McNaughton then went on to say that the West Coast Mainline;

“Is the country’s biggest rail freight corridor, so we shouldn’t make an assumption that every iota of released capacity should be reserved for passengers, because carrying more freight by rail is another government priority.”

This is despite the fact that only half the capacity for freight on the WCML is used currently, with a document produced by HS2 Ltd stating;

“Currently, on the WCML, there are three standard off-peak freight paths per hour; although currently, approximately 1.5 paths an hour are used.”

Stop HS2 Campaign Manager Joe Rukin responded:

“Supporters of HS2 have always said it is needed to ‘free up capacity’. We have always said this means for dozens of towns and cities across England, Scotland and Wales ‘losing the trains you currently have’. Now this has finally been confirmed,  it is clear HS2 is not about ‘rebalancing the economy’, it’s about faster journey times to London for businessmen from a handful of cities, increasing the London commuter belt, and delivering £8,300 million of cuts to current rail services from places they don’t think are important. It should be clear to any politician currently thinking about getting elected that there are much better ways to spend over £50,000 million of taxpayers money and HS2 is a white elephant which should be cut now before any more money is wasted on it.”

“If there is a need to get more services to stop at Milton Keynes, then we could just get some of the services which go through the station currently to actually stop. I am pretty sure that would not cost fifty billion pounds. What the Government is saying to people is that after ten  to fifteen years of disruption planned for the West Coast Mainline during the building of HS2, many places might end up with worse services at the end of it.”

The evidence from Professor McNaughton can be found from point 170 on the transcript or viewed from time index 15.51 here.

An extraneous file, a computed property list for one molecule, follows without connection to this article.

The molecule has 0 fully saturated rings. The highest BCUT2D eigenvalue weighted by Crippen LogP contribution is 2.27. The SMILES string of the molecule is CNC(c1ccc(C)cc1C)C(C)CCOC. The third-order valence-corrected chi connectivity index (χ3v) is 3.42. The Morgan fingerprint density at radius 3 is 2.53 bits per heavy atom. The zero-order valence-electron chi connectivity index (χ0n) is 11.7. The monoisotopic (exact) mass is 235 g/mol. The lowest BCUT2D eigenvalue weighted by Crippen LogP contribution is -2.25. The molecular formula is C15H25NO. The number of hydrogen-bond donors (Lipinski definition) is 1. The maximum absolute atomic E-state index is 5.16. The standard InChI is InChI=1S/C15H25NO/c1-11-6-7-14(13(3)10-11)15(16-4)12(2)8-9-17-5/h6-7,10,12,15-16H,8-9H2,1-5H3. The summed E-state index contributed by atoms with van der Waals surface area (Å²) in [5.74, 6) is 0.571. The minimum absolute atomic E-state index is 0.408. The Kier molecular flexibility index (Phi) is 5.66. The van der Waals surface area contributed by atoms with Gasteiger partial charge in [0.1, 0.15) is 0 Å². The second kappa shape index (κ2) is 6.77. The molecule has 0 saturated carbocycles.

A typical peak hour out of Euston includes the trains and stops below. However, Tamworth Blackpool, Telford, Shrewsbury and Lichfield are not listed below as these destinations get less than one train per hour.

LONDON EUSTON 1830 – Warrington Bank Quay 2014 – Wigan North Western 2025 – Preston 2038 – Lancaster 2055 – Oxenholme Lake District 2108 – Penrith North Lakes 2134 – Carlisle 2150 – Lockerbie 2209 – Motherwell 2253 – GLASGOW CENTRAL 2311

LONDON EUSTON  1833 – Rugby  1922 – Stafford  1953 – Crewe  2015 – Runcorn  2034 – LIVERPOOL LIME STREET  2053

LONDON EUSTON  1840 – Crewe  2010 – Wilmslow  2027 – Stockport 2036 – MANCHESTER PICCADILLY 2049

LONDON EUSTON   1843 – Milton Keynes Central 1913 – Coventry  1942 – Birmingham International 1953 – Birmingham New Street 2008 – Sandwell & Dudley  2024 – Wolverhampton 2037 – Stafford  2050 – CREWE 2116


LONDON EUSTON  1900 – Stoke-on-Trent 2024 – Macclesfield 2041 – Stockport 2055 -MANCHESTER PICCADILLY     2111

LONDON EUSTON  1903 – Rugby  1951 – Coventry 2002 -Birmingham International 2013 -BIRMINGHAM NEW STREET   2027

LONDON EUSTON  1907 – Nuneaton  2002 – Stafford 2026 – Runcorn 2100 – LIVERPOOL LIME STREET  2121

LONDON EUSTON 1910 – Milton Keynes Central 1940 – Crewe 2047 – Chester 2113 – Flint   2129 – Prestatyn 2142 – Rhyl 2148 – Colwyn Bay 2159 – Llandudno Junction 2206 – Bangor (Gwynedd)  2222 – HOLYHEAD  2256

LONDON EUSTON 1923 – Coventry 2022 – Birmingham International 2033 – Birmingham New Street – 2045 – Sandwell & Dudley 2058 – WOLVERHAMPTON  2111

8 comments to “HS2 Ltd admit they will scrap all current long distance trains to Euston in £8.3bn rail cut.”
  1. If I understand his garbled English correctly, Mr McNaughton wants more trains to stop at fewer stations such as Milton Keynes? I recently had cause to book a journey starting at Milton Keynes. I had to drive 40 miles to the station as there are no links from Aylesbury. I then drove around Milton Keynes with increasing despair, unable to find a single car parking space for long term parking within reasonable distance of the station. I missed my train, needless to say. In response to my complaint, the local council told me that it would be unsustainable to provide more and more parking spaces as this would cause congestion on all surrounding roads. So while it might be nice to have more trains stopping, who will be able to get on them?